Breaking surf waves are results of effect of the ocean floor as a wave approaches a land mass, an influence that significantly affects the profile of the wave. This effect results to the wave exhibiting slower circulation motions at its base, where else the top remains unaffected (speed unaffected) and this causes the wave to lean forward as the wave draws closer to the coast line. The effect of this forward inclination reaches ratios of 1:7 causing the wave to crumble on its top hence a breaker. Breaking surf can also result to a spilling breaker that slowly approaches a sandy beach, where a large incline wave have its energy drawn from a large cross sectional area. On the other hand, a plunging breaker will result from the wave approaching a steep coast line, and thus it creates a crest that is curled and travelling over some air hence making the curling wave to move at faster speeds (Crouse, n.d.).

Answer to question 3

Tidal patterns as periodic changes of seal level from a gravitational effect of the moon and the sun to the sea water; it is explained by the equilibrium theory of the tides where it applies physics laws to explain tidal patterns. To understand tidal patterns well, as they are affected by the landmasses, ocean basins properties, and rotation of the earth, scientists uses the dynamic theory of tides. Tides will have different characteristics over different locations over the world, like for example; the tidal patterns experienced in the Mexican Gulf and the Southeast Asian coastline have a diurnal pattern due to the effect of shallow inland seas. Other areas like the North America Atlantic coast have a semidiurnal tide where else the United States pacific coast will experience a mixed pattern (Crouse, n.d.). In addition, the position of the earth and the sun relative to the earth will determine the characteristics of the tidal pattern. Moreover, the Coriolis Effect affects the tidal patterns because of the earth's rotation. As this effect is different at different locations over the earth, its force will vary form the equator towards the poles. This force influences atmospheric circulations that in turn modify the ocean currents depending on location. For example, orientation will typically be oval and regular along the coastal shelf as well as being parallel to the isobars. Studies indicate that a straight coastline will affect amplitudes of tidal patterns. Considering a bar tropic semidiurnal wave that remains insignificant, like in the case of the wave that comes from the Californian coast, the local dynamics must play a part. For instance the amplitude of the tidal wave at Palos Verdes shelf is affected as a result of the width of the shelf where else the small tidal waves will appear at areas with narrow shelf like at Vicente (Lee, and Normark, 2009, p. 223). On the other hand, there exits mechanisms that are able to produce internal tides exhibiting an average depth that is greater or less, and not equal to zero. For instance, considering the central Southern California bay which has a depth of approximately 65 m, it forms a small higher layer as part of a large scale system appearing near offshore ridges and islands which experiences a 180 degree change of phase. The internal tidal pattern happens on deep Sea Islands or at some times near continental inclinations with significant angles that help in formation of the internal tidal waves. In this case, the tidal wave will experience a break where the upper level currents reach the coast line.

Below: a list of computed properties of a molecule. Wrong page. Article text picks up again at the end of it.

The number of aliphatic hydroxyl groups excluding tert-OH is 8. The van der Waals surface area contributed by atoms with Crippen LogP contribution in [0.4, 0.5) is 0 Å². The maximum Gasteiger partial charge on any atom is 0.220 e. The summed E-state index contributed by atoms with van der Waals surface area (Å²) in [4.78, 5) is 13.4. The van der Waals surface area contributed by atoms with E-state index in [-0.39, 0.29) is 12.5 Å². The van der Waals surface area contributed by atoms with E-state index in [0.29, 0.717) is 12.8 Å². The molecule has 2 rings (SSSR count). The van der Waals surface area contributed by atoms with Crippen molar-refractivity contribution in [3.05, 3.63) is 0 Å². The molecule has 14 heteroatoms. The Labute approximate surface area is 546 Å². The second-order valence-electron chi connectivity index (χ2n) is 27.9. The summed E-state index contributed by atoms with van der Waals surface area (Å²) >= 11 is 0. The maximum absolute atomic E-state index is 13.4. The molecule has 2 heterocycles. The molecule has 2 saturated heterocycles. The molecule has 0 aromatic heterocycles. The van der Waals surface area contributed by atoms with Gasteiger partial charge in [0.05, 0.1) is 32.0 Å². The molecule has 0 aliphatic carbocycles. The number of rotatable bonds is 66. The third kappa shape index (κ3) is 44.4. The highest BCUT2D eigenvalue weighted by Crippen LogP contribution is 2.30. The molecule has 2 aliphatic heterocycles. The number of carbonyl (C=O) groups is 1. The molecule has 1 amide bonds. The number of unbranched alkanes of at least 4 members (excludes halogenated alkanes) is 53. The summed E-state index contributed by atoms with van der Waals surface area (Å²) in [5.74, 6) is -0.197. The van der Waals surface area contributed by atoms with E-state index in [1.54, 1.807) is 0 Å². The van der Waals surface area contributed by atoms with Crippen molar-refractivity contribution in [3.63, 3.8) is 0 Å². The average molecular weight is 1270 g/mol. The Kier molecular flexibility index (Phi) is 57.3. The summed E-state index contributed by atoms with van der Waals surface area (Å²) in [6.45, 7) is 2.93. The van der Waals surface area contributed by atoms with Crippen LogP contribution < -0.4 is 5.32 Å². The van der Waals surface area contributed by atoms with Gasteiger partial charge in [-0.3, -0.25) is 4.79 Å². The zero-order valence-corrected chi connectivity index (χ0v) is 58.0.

Answer to question 4

Despite the available limited knowledge about the undersea, the place is amazing with the most obvious problem as lack of oxygen. The two zones, pelagic (open waters) and benthic (ocean bottom) have however different limitations that enable survival. Considering pelagic zones first, where some of the marine organisms are at the mercy of the ocean currents, such as the plankton, as others like nekton can defeat ocean currents, survival here depends on the special adaption of the organisms. For the best part of the millennia, animals have evolved to establish special tricks that enable their survival in terms of buoyancy. For instance, the fish has unique gas-filled swimming bladders/lighter than water stores where else the jelly fish and other large organisms are able… [END OF PREVIEW] . . . READ MORE

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How to Cite "Force of the Winds" Essay in a Bibliography:

APA Style

Force of the Winds.  (2010, April 17).  Retrieved September 25, 2021, from

MLA Format

"Force of the Winds."  17 April 2010.  Web.  25 September 2021. <>.

Chicago Style

"Force of the Winds."  April 17, 2010.  Accessed September 25, 2021.